Press Conference

Department of Public Information • News and Media Division • New York



While modern history’s most influential document on mankind and another leading text had significantly expanded protections against violations of human rights, countries must do more to prevent mass atrocities and educate citizens about their protections under the law, Navi Pillay, United Nations High Commissioner for Human Rights, said at a Headquarters press conference this afternoon.

“It is essential that we keep up the momentum, thereby enabling more and more people to stand up and claim their rights,” she said, noting that more than 90 countries had adopted the Universal Declaration of Human Rights, the most widely translated document in history, and 140 had ratified the Convention on the Prevention and Punishment of the Crime of Genocide.

She noted, however, that for many people, the legal recourse and protections called for in those treaties remained an unfulfilled promise.  “I don’t believe any country in the world can sit back complacently when tens of millions of people around the world are still unaware that they have rights that they can demand, and that their Governments are accountable to them and a wide-ranging body of rights-based national and international law.”

Briefing on the sixtieth anniversary of the Genocide Convention, signed on 9 December 1948, and the Declaration, adopted the following day by the United Nations General Assembly, she said that, while States had expanded punishment for murdering people solely for belonging to a national, ethnical, racial or religious group, far less had been achieved in preventing genocide.

The first mechanisms to hold perpetrators of genocide to account had been put in place some 15 years ago.  In 1998, the International Criminal Tribunal for Rwanda had handed down the first international conviction for genocide, finding a small-town Rwandan mayor guilty of nine counts of genocide and sentencing former Rwandan Prime Minister Jean Kambanda to life imprisonment for crimes against humanity.  The International Criminal Tribunal for the Former Yugoslavia had also tried cases of genocide and other serious crimes, as had the International Criminal Court, created in 1998, and the Criminal Court for Cambodia.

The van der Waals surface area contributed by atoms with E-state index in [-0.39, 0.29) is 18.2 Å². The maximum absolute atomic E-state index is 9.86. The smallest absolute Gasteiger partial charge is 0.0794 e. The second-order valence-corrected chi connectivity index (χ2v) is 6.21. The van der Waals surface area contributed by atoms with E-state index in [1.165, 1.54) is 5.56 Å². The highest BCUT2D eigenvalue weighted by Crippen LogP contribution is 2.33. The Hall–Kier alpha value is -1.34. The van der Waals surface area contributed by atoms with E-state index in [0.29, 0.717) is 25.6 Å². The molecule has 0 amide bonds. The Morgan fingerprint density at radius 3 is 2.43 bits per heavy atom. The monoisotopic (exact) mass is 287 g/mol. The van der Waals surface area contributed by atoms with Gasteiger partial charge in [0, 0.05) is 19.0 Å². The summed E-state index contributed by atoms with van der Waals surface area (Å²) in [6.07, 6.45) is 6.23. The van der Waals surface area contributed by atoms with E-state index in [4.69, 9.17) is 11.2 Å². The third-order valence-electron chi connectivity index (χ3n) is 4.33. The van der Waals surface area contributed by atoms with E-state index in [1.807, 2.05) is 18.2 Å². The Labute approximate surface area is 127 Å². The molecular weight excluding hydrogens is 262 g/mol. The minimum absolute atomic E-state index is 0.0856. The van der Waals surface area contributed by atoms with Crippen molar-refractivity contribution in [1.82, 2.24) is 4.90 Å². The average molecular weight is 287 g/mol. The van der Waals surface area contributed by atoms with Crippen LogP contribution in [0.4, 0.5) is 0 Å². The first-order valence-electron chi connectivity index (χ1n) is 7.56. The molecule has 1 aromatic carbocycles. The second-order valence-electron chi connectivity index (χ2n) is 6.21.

“While these UN tribunals send out a strong message of deterrence and do help victims feel there is justice and accountability, there is clearly not a sufficient amount being done,” she said.  States must incorporate serious crimes into domestic legislation, while keeping a close eye on national and international scenarios to prevent intolerance from culminating in genocide.

A correspondent asked whether the United Nations was ready to change certain paragraphs of the draft outcome document for the April conference relating to human rights violations in Palestine, to which Israel objected, in order to persuade that country to attend.  Would such a change not contradict the High Commissioner’s mandate to protect human rights?  [The event is aimed at reviewing the 2001 United Nations World Conference against Racism, Racial Discrimination, Xenophobia and Related Intolerance.]

Ms. Pillay responded by saying:  “This is why I call for the participation of all States.  Whoever your country and whatever your point of view, you have to be present and participate.”  It was to be hoped that an outcome document would be adopted by consensus, and the Permanent Representative of Israel to the United Nations had not definitively said the country would not participate in the conference.